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Member organizations of the Winnipeg Suicide Prevention Network (WSPN) want people to know it's important to talk about mental health and suicide. 

The group held an informational event at Vimy Ridge Memorial Park today, to mark World Suicide Prevention Day and provide information on the resources available to people having suicidal thoughts or those who are dealing with someone having those thoughts. 

One of the member groups of WSPN is Klinic Community Health. 

Klinic's director of counselling and community health, Rosemarie Gjerek says in addition to providing resources, they want to teach people how to talk about suicide in a positive way. 

"We all have a role to play in suicide prevention and that's something that can very easily be done," Gjerek said. "If you do see someone who is perhaps going through a difficult time or you notice changes in attitudes and behaviours, that might be a time to ask that person if they are OK and if they want to talk." 

Klinic runs a 24-hour suicide crisis hotline with staff and volunteers. Gjerek says both people experiencing thoughts of suicide and people who know someone dealing with those thoughts can call the hotline for information and help.

She also says it can be a great resource for people who have lost a loved one or loved ones to suicide. 

"We really need to be normalizing these feelings and experiences because we all go through it at certain times in our lives," Gjerek said. "It's really about getting that message of hope out there, asking for help when you need it and knowing where to go when you need that help and support."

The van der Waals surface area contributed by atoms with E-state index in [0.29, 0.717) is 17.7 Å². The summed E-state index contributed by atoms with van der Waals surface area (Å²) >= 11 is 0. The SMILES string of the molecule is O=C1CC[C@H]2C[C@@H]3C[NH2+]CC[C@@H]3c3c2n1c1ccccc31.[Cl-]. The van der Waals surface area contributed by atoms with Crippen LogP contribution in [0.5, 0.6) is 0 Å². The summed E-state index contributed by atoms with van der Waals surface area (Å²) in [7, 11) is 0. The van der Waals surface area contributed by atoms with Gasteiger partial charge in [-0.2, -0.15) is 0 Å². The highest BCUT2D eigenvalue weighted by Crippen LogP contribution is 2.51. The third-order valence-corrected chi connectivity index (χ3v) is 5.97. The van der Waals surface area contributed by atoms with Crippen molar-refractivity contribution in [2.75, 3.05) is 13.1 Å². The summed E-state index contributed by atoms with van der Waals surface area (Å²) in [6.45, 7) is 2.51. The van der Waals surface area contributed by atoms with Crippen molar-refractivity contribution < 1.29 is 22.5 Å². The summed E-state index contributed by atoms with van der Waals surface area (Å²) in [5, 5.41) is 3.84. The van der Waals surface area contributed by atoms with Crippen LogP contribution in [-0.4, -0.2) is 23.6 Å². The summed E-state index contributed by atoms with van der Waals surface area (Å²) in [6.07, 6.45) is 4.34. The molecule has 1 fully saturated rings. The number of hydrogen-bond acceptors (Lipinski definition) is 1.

"I think it's good to dispel some of the concerns of barriers in coming forward in discussing mental health and suicide." 

Kris Goodman is the organizer of the Breaking the Silence Suicide Awareness Motorcycle Ride, which just completed its third year this past Saturday, Sept. 8. This year they had to battle some rain but raised $1,100 for Klinic's support line and presented them with the cheque today. 

Goodman's connection to the cause is extremely personal, as some of his family members have lost close friends to suicide. He also says about a month ago a friend of his with borderline personality disorder reached out to him and told him she was going to jump in the river, but he was successful in talking her down. 

"Talk to somebody, talk about it and let people know," Goodman said. "Sometimes you can see someone is down in the dumps, but sometimes you can't. Sadly you lose some. They slip through your fingers and you sit there and say 'What did I do wrong? What could I have done differently?' but really you can't beat yourself up over that because some people hide it so well that you can't see it." 

"You have to talk about it. My wife always says 'The more you talk about it, the more you take away its power.' If you talk about it you can prevent it hopefully."